A Better Pathway Forward for the Bay-Delta

Tuesday, Apr 2nd, 2024

By Daurice Kalfsbeek-Smith, Colusa County Supervisor and Gary Bradford, Yuba County Supervisor 

As elected officials representing Colusa and Yuba counties, we sent a letter to Governor Newsom earlier this year encouraging him and his administration to advance the Agreements to Support Healthy Rivers and Landscapes (sometimes known as the Voluntary Agreements) and the associated benefits for communities, farms, businesses, the environment and the public. We were joined in this letter by counties throughout the Sacramento River Basin—we have specifically urged the State Water Board to identify the Agreements to Support Healthy Rivers and Landscapes alternative in its final staff report and forthcoming program of implementation as the State Water Board’s best pathway for updating the Sacramento/Delta portions of the Bay-Delta Plan.

Here’s why we believe that is the right choice. The agreements represent a comprehensive, collaborative plan that is designed to contribute to the recovery of fish and wildlife species and provide an alternative to the one-size-fits-all requirements to release massive amounts of flows in an attempt to improve Bay-Delta fisheries. They bring us all to the table with the goal of developing comprehensive approaches, so instead of fighting in court, we can get busy implementing real solutions right away. They do include increased flows for the fish, but in a way that carefully balances potential impacts on our communities, and they also include real habitat improvements in the river, enhancing the functionality of the ecosystem that native species depend on.

On behalf of the region, we remain concerned with the other alternative, the State Water Board’s proposal for a 55 percent unimpaired flow into the Delta, which would redirect significant amounts of water away from the Sacramento River Basin into the Delta. This simplistic approach would go beyond what is needed for environmental needs and would result in a substantial amount of water being put out to the ocean without any benefit. This in turn would be devastating to both the economy and the environment in the counties we represent, adversely affecting the availability of critical water for cities and rural communities (many of which are disadvantaged), farms, wildlife refuges for birds and many other species, salmon and other fisheries and recreation. We support a healthy Delta, but the unimpaired flow approach proposed by the State Water Board will redirect impacts upstream into the Sacramento River Basin and will likely fail to achieve its goal of protecting Delta water quality.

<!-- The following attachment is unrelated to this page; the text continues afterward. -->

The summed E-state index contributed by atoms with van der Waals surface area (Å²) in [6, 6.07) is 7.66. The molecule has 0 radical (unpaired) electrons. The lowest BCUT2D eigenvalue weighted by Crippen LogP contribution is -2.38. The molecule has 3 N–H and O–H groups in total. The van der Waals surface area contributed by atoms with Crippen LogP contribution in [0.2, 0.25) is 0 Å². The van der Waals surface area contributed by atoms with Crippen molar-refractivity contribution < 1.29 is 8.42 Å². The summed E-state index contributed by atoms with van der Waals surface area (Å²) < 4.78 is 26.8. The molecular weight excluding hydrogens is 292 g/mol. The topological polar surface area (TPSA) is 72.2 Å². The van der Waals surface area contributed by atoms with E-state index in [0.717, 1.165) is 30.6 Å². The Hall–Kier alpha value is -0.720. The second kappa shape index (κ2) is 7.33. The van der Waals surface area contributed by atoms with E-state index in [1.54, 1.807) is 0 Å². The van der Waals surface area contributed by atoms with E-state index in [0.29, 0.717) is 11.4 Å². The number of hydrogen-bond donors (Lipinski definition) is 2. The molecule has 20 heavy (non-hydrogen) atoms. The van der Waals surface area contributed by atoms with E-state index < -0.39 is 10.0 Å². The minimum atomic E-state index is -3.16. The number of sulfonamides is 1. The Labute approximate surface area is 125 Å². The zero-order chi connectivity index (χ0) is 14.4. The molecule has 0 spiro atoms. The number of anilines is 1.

The potential impacts to this region are not abstract. We experienced dry-year impacts on the west-side of the region in 2022, similar to what we would see if an unimpaired flow approach is adopted by the State Water Board. For context, 600 square miles of farmland was fallow in 2022, which is more than 370,000 acres of farmland, nearly 80 percent of the total farmland in this area. A report by the University of California Davis estimated that there was $1.3 billion in lost economic value, 14,300 jobs lost, $732 million in lost labor income, and devastated supply chains.

More specifically, the “unimpaired flow” approach will have two significant effects in our region:

  1. Evacuate critical water in storage and prevent the diversion of water throughout our region, which will significantly affect precious water supplies for all these purposes. This is particularly true in dry years like we have seen this decade, where water available in storage is critical to helping Californians get through these challenging times. In other words, we will go backward under the State Water Board approach—not forward—in our efforts to better prepare for the next drought in California.
  1. Less surface water available will lead to significant additional groundwater pumping throughout the region, which will make our efforts to implement sustainable groundwater management envisioned under the Sustainable Groundwater Management Act (SGMA) more difficult. In our region, the groundwater resources are currently sustainable and we will continue to work hard with other local agencies to assure that our precious groundwater resources remain sustainable into the future. The State Water Board proposal will make our collective efforts to achieve groundwater sustainability more difficult, if not impossible.

In sum, we have encouraged the Newsom Administration to abandon the flawed “unimpaired flow” approach and to focus its energy on an integrated approach in the Agreements to Support Healthy Rivers and Landscapes where water is used for a specific environmental purpose that is compatible with important flood protection and other water uses in the region. We believe that this 21st century approach to water management will better serve the Sacramento River Basin and more effectively protect Delta water quality.

For more information about the harmful effects we would expect to see with the unimpaired flow approach, please the Oct. 21, 2022 Congressional Record, recognizing the University of California, Davis report on “Drought Ravaging California’s Sacramento Valley.” To see these impacts, we encourage you to watch a short film on the devastating drought impacts in Colusa County in 2022. The film can be watched here.

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